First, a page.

Just forget the words and sing along

Thursday, October 08, 2015

Fishing in the Discount Bin - Teenage Mutant Ninja Turtles (2014)

Here we go again with Fishing in the Discount Bin, my weekly ramble about the latest Blu-Ray I just re-watched.  This time out, I get to one of the...most disappointing superhero reboots of recent times, 2014`s Teenage Mutant Ninja Turtles.  This is in my notes at January 4, 2015.

When it comes to the latest Teenage Mutant Ninja Turtles movie, I agree with the bulk of Ninja Turtles fans.  "Well...at least they got the Turtles right."  And it's about the only thing they got right.

Shredder is a big hulking metal monster.  April O'Neil is just bland.  The other villain, Eric Sachs, is bland.  It's such a bland, by-the-numbers superhero tale. 

Seemed like when Paramount bought the franchise in 2009, and announced this new movie, they could do nothing right.  First, there was the infamous leaked early screenplay which changed the Turtles origins to make them aliens.  (It's acknowledged in the film when a characters asks April, "So, what, they're aliens?" and she replies, "No, that'd be stupid.")  And speaking of April O'Neil, there was much nerd rage when Megan Fox was cast in the role.  I don't get all Megan Fox hate.  I think she's...not as bad as most make her out to be.  And as April O'Neil, I give her a solid, "Yeah, she did OK." 

That being said, the Turtles have been given a needlessly complicated new origin.  Now, April's father was one of the scientists developing the mutagen.  The Turtles and Splinter were April's pets and her father's test subjects.  When the evil Eric Sachs wants to use the mutagen for his own evil purposes, he and April's father fight to the death and fire breaks out in the lab.  Young April saves the Turtles and Splinter and stashes them in the sewer for safety.  The Turtles and Splinter begin to mutate, and Splinter realizes that since they're outsiders, and that Sachs' evil forces might come looking for them someday, they should learn to defend themselves.  So they learn the art of ninjitsu from some old Japanese history books they find in the sewers.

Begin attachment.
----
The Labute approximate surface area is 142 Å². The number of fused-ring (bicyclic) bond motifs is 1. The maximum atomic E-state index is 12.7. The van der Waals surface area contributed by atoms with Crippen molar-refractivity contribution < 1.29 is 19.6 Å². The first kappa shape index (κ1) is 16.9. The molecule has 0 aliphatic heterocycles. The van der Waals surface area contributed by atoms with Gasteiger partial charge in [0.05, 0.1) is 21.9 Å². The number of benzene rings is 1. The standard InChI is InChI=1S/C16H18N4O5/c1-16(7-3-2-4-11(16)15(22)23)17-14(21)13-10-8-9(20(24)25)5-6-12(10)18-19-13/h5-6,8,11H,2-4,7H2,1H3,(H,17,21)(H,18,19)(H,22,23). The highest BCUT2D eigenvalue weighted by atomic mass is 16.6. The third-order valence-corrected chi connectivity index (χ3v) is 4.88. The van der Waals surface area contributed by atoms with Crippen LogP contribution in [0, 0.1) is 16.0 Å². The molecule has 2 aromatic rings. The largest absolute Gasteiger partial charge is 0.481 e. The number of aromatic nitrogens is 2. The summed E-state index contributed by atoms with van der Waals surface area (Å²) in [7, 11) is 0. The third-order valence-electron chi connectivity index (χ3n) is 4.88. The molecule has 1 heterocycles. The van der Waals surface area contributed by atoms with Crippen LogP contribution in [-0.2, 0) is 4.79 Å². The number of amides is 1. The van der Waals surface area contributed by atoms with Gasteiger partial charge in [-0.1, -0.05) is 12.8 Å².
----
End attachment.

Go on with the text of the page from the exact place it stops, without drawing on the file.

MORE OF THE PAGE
I think you've figured out that Sachs' evil forces are the Foot Clan.  As has been well-documented, Eric Sachs was originally going to be revealed to be Shredder (Eric Sachs being a good English approximation of Oruku Saki), but after complaints that a classic comic book character was being whitewashed, it was changed in editing to make Shredder a shadowy Japanese guy bossing around Eric Sachs from the shadows. 

Oh, the general plot.  April O'Neil is a TV news reporter.  She's stuck doing the fluffy human interest stories, but she wants to do the hard news.  While investigating the evil shenanigans of an organized crime ring known as the Foot Clan, she crosses paths with the Turtles, realizes their connected to her childhood pets and her father's and Eric Sachs' research, which leads her to uncover Sachs' and Sherdder's evil plot.  Hijinks ensue. 

There is some good.  There are some pretty descent action sequences, the highlight being the Turtles escaping from the Foot Clan on a semi that's sliding down a snowy mountain slope, even though it is pretty CGI  at times.  Will Arnet, a totally funny guy, does the best he can as Vernon, April's sidekick and cameraman. 

But again.  It's just such a bland, run of the mill superhero tale.  A sequel has already been announced, and in my eyes, they can redeem themselves if they reveal Eric Sachs to be Krang.

But at least they got the Turtles right. 

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